Understanding Privilege

“Justice will not be served until those who are unaffected are as outraged as those who are.” – Benjamin Franklin



White protesters march in solidarity with their black community in Minneapolis, Minnesota to bring justice to the death of George Floyd.

“I don’t care about white privilege because it doesn’t affect me in my daily life.” A quote from a white person.

I hope that person now understands that just by saying that, they are exhibiting the privilege which they have. If they do not understand, here is a rundown on privilege.

America was founded by white immigrants from Europe. Ever since the birth of this country, white people have been primarily in control of almost anything you can imagine. Things have changed since then, however–people of color are seen in more fields of work than ever before. But in general, white people still have the high ground.

White people have never had to worry about the things that black people do. From a young age, black children learn how to behave in the public eye so they don’t get killed. They learn to act as if there is a target on their backs at all times. Always comply with cops if they pull you over. Never reach for something that the cop can’t identify. Don’t talk back.

In the wake of the death of George Floyd, a black man who was killed by a white police officer due to suspected forgery, it is important to understand the purpose of Black Lives Matter in this current situation. Think of it like this. If you fall off your bike and break your arm and scrape your leg, when you go to the doctor’s, the doctor will treat the broken arm first because it is the most dire issue to take care of; the scraped leg can wait until the broken arm is tended to. “All Lives Matter” is a privileged statement. You are turning a blind eye to a problem that doesn’t affect you directly. Yes, all lives do matter. But right now we need to prioritize Black Lives Matter because they are actively being oppressed.  

After protests in Minneapolis, Minnesota turned into riots, President Trump tweeted on Twitter:

Notice the message above from Twitter. This is the first time Twitter has stepped in on one of Trump’s tweets. (Twitter)

Yet after white protesters went out and protested their “right” to get a haircut and not wear a mask during this global pandemic, he tweeted: 

Notice the change in tone between the two posts. (Twitter)

It is clear to see where Mr. Trump’s priorities lie. He is giving the privilege of an option of a calm discussion to the white protesters. Not to the black ones. The protests in Minneapolis began peacefully, but after a while the police became involved; tossing tear gas and shooting rubber bullets into the crowd. They turned into riots because for so long, the black community has been oppressed and they wanted to make noise. They wanted to finally hurt their oppressors back. The difference here is that white people are protesting so they can get their lives back to normal. You know who else wants their lives back? The people who were killed by the police. The black people are protesting for their lives. They are protesting to survive. For their right to live.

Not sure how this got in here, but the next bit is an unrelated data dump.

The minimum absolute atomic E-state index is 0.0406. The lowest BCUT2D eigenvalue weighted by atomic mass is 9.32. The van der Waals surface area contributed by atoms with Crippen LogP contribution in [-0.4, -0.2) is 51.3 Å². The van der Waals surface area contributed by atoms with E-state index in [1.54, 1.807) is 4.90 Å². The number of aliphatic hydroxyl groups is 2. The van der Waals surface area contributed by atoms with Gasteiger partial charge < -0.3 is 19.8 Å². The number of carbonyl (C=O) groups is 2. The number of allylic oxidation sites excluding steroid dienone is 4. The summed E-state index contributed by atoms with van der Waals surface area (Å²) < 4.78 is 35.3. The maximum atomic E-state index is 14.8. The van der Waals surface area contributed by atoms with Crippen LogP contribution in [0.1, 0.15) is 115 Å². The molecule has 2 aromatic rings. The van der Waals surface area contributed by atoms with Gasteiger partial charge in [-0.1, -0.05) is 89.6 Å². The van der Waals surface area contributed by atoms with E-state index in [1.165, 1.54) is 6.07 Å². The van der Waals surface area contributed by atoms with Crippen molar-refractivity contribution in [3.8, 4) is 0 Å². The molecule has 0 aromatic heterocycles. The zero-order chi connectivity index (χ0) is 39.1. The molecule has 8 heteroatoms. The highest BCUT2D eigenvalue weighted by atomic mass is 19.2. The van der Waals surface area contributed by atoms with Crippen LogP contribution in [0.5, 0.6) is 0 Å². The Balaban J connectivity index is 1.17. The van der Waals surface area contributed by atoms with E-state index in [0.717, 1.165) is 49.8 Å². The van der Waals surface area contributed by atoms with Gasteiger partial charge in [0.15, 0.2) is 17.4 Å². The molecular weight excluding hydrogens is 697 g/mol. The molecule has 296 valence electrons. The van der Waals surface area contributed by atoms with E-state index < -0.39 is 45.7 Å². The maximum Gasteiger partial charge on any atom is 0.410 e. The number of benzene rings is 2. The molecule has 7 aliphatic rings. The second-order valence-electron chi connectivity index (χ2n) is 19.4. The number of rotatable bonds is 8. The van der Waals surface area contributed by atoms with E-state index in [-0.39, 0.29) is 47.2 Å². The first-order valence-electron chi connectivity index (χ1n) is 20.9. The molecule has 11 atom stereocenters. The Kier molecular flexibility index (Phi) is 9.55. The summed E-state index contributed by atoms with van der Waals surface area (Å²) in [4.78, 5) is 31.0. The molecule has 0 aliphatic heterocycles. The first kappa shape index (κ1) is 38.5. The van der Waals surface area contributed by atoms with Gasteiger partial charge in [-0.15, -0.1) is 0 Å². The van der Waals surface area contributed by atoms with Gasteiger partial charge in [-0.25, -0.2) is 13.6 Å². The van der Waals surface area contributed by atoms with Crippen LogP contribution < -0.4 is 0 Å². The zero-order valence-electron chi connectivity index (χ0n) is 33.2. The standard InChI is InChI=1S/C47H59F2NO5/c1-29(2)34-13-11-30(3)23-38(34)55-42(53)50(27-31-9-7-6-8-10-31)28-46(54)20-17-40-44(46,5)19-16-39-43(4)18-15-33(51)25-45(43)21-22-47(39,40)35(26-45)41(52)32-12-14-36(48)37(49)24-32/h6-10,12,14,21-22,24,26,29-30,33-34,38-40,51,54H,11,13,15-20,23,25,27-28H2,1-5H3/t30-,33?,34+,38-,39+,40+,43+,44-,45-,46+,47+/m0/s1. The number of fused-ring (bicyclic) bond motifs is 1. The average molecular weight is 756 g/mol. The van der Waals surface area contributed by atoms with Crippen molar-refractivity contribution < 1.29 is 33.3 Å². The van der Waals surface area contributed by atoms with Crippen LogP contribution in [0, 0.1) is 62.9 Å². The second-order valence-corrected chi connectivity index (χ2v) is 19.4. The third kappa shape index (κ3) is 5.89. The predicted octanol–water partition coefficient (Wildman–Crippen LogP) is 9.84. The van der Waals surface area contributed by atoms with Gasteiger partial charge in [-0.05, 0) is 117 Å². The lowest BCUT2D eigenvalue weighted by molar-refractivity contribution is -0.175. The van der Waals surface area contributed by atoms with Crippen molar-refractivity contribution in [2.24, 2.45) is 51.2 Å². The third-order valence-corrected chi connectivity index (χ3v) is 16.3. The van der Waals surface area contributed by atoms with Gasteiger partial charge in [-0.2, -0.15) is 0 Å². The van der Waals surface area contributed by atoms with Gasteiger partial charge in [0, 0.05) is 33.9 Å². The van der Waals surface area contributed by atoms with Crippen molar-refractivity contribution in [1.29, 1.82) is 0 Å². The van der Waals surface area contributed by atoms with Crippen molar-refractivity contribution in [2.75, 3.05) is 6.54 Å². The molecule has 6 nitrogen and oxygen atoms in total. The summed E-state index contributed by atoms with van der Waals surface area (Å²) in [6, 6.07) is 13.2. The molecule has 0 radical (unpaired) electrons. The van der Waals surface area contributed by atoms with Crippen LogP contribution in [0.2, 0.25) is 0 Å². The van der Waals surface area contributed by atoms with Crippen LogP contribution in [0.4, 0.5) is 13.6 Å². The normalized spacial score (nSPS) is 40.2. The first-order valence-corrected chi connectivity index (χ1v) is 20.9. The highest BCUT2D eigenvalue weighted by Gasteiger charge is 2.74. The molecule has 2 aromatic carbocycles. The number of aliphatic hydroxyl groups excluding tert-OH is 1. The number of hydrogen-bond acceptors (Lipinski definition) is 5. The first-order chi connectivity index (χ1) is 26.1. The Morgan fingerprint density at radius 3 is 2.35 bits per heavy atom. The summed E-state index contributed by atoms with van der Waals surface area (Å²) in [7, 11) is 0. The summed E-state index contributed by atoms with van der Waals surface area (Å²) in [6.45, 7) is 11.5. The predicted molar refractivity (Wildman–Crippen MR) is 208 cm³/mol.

White privilege is benefitting from the system that was designed in your favor because it was designed by those like you.”

White privilege is applying for a job and not fearing that you won’t get it just because of the color of your skin. White privilege is going for a jog and not worrying about whether or not you will get shot. White privilege is being able to walk out of a convenience store and not worrying about your life ending. White privilege is benefitting from the system that was designed in your favor because it was designed by those like you. White privilege is having the choice to get involved in a situation or stay in the background. White privilege, however, is also choosing to get involved and stand up for your fellow humans who may be a different color than you and not worrying about your own life.

You cannot ignore something just because you are uncomfortable with it, especially when it regards the life of another human being at risk. You may feel like it’s not your place to be involved in a Black Lives Matter movement, but I assure you, the support you give to them would mean everything.

If you are white and are looking for a way to support the black community, here are some things you can do. Donate to organizers of protests, repost things on Instagram, make art, protest, sign petitions. In your daily lives, recognize your privilege! Use it to protect people of color. Call out racism among your friends and family. Help to change the mindsets of the people around you, and that will help change your mindset as well. Recognize any biases you may have. Spot and fight injustice. Injustice anywhere is a threat to justice everywhere. Educate yourself about these issues. In general, just make noise. Do not be silent. Speak the names of the victims. Say their names because they can’t breathe.

If you remain silent, you have chosen the side of the oppressor. Be an ally. Use your privilege for change. Act up. It’s about time.